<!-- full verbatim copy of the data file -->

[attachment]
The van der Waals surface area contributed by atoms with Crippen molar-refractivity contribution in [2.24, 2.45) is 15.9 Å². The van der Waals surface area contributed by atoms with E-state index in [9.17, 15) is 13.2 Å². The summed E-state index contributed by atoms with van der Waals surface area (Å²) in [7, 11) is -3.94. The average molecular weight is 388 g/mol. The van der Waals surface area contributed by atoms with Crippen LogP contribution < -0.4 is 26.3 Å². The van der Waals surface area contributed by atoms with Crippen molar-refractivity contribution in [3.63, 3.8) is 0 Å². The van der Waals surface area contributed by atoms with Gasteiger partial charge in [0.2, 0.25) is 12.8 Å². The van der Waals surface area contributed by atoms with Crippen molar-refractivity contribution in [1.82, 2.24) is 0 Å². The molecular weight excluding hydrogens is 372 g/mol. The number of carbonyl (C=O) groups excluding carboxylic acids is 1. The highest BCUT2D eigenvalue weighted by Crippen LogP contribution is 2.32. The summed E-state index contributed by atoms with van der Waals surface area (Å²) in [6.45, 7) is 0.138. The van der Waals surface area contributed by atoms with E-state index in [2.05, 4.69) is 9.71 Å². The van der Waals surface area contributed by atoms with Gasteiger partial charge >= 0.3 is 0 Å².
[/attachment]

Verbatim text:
The van der Waals surface area contributed by atoms with Crippen molar-refractivity contribution in [2.24, 2.45) is 15.9 Å². The van der Waals surface area contributed by atoms with E-state index in [9.17, 15) is 13.2 Å². The summed E-state index contributed by atoms with van der Waals surface area (Å²) in [7, 11) is -3.94. The average molecular weight is 388 g/mol. The van der Waals surface area contributed by atoms with Crippen LogP contribution < -0.4 is 26.3 Å². The van der Waals surface area contributed by atoms with Crippen molar-refractivity contribution in [3.63, 3.8) is 0 Å². The van der Waals surface area contributed by atoms with Gasteiger partial charge in [0.2, 0.25) is 12.8 Å². The van der Waals surface area contributed by atoms with Crippen molar-refractivity contribution in [1.82, 2.24) is 0 Å². The molecular weight excluding hydrogens is 372 g/mol. The number of carbonyl (C=O) groups excluding carboxylic acids is 1. The highest BCUT2D eigenvalue weighted by Crippen LogP contribution is 2.32. The summed E-state index contributed by atoms with van der Waals surface area (Å²) in [6.45, 7) is 0.138. The van der Waals surface area contributed by atoms with E-state index in [2.05, 4.69) is 9.71 Å². The van der Waals surface area contributed by atoms with Gasteiger partial charge >= 0.3 is 0 Å².